If your class needs more physical engagement, have a volunteer come to the board to be console output, and point to them, directing them to write output on the board every time the loop is executed. You can also have another student walk through the flow of the loop in your place.

  3. As you insert another loop to create a nested loop, explain that the great thing about control structures is that they can control other control structures!

    • (Engagement option: if your class is familiar with Xzibit/Pimp my Ride, this is a great opportunity for a yo-dawg meme, but at this point, this is probably only a reference that college-age and above will get.)

      for (int i = 0; i < 3; i++) {
      for (int j = 1; j <= 3; j++) {
      System.out.println("Calacas y calaveras!");
    • Point out that we always use a different control variable (j instead of i) so that Java knows we’re writing a new loop.

    • As you write the inner loop, ask students how many times it executes, and briefly discuss the difference between initializing at 0 and 1, and how that relates to < or <= in the test.

    • Ask students how many lines Java will output (9), and walk through the loop showing flow of control and directing a student to produce the output.

Practice Activity [30 minutes]

Depending on the mood and frustration levels in the class, you may choose to have students work in pairs.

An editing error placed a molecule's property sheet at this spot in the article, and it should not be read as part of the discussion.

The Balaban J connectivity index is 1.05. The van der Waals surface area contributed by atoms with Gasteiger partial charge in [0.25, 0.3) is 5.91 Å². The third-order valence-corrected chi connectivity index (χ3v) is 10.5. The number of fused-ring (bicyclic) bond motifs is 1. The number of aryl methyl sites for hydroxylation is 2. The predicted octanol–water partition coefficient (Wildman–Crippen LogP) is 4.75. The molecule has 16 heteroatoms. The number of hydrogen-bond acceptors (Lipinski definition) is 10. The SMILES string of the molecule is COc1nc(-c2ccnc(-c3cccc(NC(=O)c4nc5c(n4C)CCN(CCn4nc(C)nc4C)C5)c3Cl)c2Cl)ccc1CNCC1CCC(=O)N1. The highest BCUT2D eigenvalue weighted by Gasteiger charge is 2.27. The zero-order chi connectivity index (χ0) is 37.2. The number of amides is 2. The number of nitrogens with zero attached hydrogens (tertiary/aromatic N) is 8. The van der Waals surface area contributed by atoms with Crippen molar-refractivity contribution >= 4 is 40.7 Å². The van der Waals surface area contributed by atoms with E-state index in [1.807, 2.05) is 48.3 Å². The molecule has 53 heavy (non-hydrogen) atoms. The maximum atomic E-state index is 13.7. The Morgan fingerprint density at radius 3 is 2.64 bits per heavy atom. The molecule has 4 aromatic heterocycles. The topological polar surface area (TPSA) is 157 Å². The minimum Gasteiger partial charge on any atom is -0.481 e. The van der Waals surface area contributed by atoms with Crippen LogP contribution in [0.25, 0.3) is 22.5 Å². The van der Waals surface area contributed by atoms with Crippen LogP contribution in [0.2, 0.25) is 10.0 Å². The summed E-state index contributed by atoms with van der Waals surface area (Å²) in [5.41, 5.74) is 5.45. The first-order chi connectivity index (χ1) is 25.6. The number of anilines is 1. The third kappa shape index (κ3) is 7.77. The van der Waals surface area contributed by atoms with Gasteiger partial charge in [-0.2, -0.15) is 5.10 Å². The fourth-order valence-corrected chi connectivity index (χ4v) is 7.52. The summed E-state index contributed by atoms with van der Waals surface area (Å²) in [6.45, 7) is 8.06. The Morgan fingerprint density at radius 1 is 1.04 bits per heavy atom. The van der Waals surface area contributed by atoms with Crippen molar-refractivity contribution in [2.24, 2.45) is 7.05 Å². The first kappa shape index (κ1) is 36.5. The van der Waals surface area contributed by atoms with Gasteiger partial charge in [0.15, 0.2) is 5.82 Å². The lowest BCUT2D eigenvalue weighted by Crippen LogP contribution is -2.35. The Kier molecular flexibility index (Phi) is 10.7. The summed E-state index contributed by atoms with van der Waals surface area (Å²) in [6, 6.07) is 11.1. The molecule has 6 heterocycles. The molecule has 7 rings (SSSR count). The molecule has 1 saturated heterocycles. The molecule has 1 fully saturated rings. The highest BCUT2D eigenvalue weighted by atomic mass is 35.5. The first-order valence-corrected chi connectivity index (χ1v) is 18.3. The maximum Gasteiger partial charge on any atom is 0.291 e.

• If students are really having a rough time, work through the first practice question together as a whole group.

  • Put soft, soothing (but upbeat) music on in the background to ease tension!

  • Have students complete the following self-check questions:

    a. Self-Check 2.31: starExclamation1 b. Self-Check 2.32: starExclamation2 c. Self-Check 2.33: starExclamation3

  • Have students complete the Exercise 2.5: starTriangle.

    a. You should emphasize the importance of constructing a structure diagram before they start coding.

    b. Although we haven’t talked about pseudocode yet, suggest that students write out in English (or whatever their preferred language is) the steps that they will need to do to solve the problem. Encourage students to work on this in pairs if needed.

  • If more 25% or more of the class is struggling, return to whole group with the stipulation that students who get it may continue working independently.

Loop Challenge [30 minutes]

  1. On the board or the projector, bring up the challenge you introduced in the beginning of class.

    • Students may begin on the challenge once they have finished their practice exercises.